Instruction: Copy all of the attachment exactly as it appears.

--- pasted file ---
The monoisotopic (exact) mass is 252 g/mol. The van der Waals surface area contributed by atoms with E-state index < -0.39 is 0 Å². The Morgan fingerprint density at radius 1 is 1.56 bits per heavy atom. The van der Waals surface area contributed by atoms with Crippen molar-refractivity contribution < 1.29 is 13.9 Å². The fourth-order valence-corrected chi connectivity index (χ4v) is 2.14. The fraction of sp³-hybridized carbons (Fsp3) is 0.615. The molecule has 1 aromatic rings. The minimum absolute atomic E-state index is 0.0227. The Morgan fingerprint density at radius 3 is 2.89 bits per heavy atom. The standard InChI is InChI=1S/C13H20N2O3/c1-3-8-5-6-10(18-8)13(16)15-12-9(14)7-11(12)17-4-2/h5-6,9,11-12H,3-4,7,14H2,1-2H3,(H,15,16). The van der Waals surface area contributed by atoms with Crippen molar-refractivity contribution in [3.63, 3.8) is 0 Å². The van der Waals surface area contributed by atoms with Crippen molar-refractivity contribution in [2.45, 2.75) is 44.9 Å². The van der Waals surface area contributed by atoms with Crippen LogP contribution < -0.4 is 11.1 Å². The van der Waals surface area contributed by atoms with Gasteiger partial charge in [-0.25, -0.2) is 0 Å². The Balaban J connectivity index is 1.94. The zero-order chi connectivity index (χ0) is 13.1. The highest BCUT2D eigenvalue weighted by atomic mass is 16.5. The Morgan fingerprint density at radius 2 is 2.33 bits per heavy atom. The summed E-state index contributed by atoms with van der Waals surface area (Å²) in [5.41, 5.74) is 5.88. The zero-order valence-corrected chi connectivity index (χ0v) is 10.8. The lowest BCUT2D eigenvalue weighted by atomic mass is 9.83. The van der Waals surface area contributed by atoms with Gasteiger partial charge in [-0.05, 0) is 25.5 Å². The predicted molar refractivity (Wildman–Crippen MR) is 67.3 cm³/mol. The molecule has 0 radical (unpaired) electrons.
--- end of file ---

The monoisotopic (exact) mass is 252 g/mol. The van der Waals surface area contributed by atoms with E-state index < -0.39 is 0 Å². The Morgan fingerprint density at radius 1 is 1.56 bits per heavy atom. The van der Waals surface area contributed by atoms with Crippen molar-refractivity contribution < 1.29 is 13.9 Å². The fourth-order valence-corrected chi connectivity index (χ4v) is 2.14. The fraction of sp³-hybridized carbons (Fsp3) is 0.615. The molecule has 1 aromatic rings. The minimum absolute atomic E-state index is 0.0227. The Morgan fingerprint density at radius 3 is 2.89 bits per heavy atom. The standard InChI is InChI=1S/C13H20N2O3/c1-3-8-5-6-10(18-8)13(16)15-12-9(14)7-11(12)17-4-2/h5-6,9,11-12H,3-4,7,14H2,1-2H3,(H,15,16). The van der Waals surface area contributed by atoms with Crippen molar-refractivity contribution in [3.63, 3.8) is 0 Å². The van der Waals surface area contributed by atoms with Crippen molar-refractivity contribution in [2.45, 2.75) is 44.9 Å². The van der Waals surface area contributed by atoms with Crippen LogP contribution < -0.4 is 11.1 Å². The van der Waals surface area contributed by atoms with Gasteiger partial charge in [-0.25, -0.2) is 0 Å². The Balaban J connectivity index is 1.94. The zero-order chi connectivity index (χ0) is 13.1. The highest BCUT2D eigenvalue weighted by atomic mass is 16.5. The Morgan fingerprint density at radius 2 is 2.33 bits per heavy atom. The summed E-state index contributed by atoms with van der Waals surface area (Å²) in [5.41, 5.74) is 5.88. The zero-order valence-corrected chi connectivity index (χ0v) is 10.8. The lowest BCUT2D eigenvalue weighted by atomic mass is 9.83. The van der Waals surface area contributed by atoms with Gasteiger partial charge in [-0.05, 0) is 25.5 Å². The predicted molar refractivity (Wildman–Crippen MR) is 67.3 cm³/mol. The molecule has 0 radical (unpaired) electrons.